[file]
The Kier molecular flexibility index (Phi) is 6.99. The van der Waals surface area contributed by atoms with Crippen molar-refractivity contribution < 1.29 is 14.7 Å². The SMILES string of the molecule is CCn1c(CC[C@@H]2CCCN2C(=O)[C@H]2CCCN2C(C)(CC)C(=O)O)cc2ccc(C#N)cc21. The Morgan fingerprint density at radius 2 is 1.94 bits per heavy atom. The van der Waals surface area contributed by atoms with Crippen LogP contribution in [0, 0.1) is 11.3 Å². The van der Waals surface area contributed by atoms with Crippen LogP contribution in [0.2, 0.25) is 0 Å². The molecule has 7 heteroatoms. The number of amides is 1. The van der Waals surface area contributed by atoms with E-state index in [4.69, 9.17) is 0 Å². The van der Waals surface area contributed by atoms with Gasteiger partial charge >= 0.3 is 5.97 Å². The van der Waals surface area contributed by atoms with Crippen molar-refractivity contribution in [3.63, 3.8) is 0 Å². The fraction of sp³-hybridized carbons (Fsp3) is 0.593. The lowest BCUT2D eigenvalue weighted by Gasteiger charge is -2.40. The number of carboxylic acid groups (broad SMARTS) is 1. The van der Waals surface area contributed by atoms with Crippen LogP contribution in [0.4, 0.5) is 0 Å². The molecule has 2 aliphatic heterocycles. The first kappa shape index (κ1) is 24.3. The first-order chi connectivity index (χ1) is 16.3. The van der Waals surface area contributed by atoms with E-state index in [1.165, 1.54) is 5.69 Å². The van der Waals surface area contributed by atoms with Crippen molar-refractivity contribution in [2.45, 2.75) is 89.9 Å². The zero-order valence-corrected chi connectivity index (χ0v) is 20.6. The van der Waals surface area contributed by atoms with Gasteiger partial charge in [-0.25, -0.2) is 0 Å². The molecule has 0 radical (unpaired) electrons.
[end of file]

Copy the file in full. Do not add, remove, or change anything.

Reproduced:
The Kier molecular flexibility index (Phi) is 6.99. The van der Waals surface area contributed by atoms with Crippen molar-refractivity contribution < 1.29 is 14.7 Å². The SMILES string of the molecule is CCn1c(CC[C@@H]2CCCN2C(=O)[C@H]2CCCN2C(C)(CC)C(=O)O)cc2ccc(C#N)cc21. The Morgan fingerprint density at radius 2 is 1.94 bits per heavy atom. The van der Waals surface area contributed by atoms with Crippen LogP contribution in [0, 0.1) is 11.3 Å². The van der Waals surface area contributed by atoms with Crippen LogP contribution in [0.2, 0.25) is 0 Å². The molecule has 7 heteroatoms. The number of amides is 1. The van der Waals surface area contributed by atoms with E-state index in [4.69, 9.17) is 0 Å². The van der Waals surface area contributed by atoms with Gasteiger partial charge >= 0.3 is 5.97 Å². The van der Waals surface area contributed by atoms with Crippen molar-refractivity contribution in [3.63, 3.8) is 0 Å². The fraction of sp³-hybridized carbons (Fsp3) is 0.593. The lowest BCUT2D eigenvalue weighted by Gasteiger charge is -2.40. The number of carboxylic acid groups (broad SMARTS) is 1. The van der Waals surface area contributed by atoms with Crippen LogP contribution in [0.4, 0.5) is 0 Å². The molecule has 2 aliphatic heterocycles. The first kappa shape index (κ1) is 24.3. The first-order chi connectivity index (χ1) is 16.3. The van der Waals surface area contributed by atoms with E-state index in [1.165, 1.54) is 5.69 Å². The van der Waals surface area contributed by atoms with Crippen molar-refractivity contribution in [2.45, 2.75) is 89.9 Å². The zero-order valence-corrected chi connectivity index (χ0v) is 20.6. The van der Waals surface area contributed by atoms with Gasteiger partial charge in [-0.25, -0.2) is 0 Å². The molecule has 0 radical (unpaired) electrons.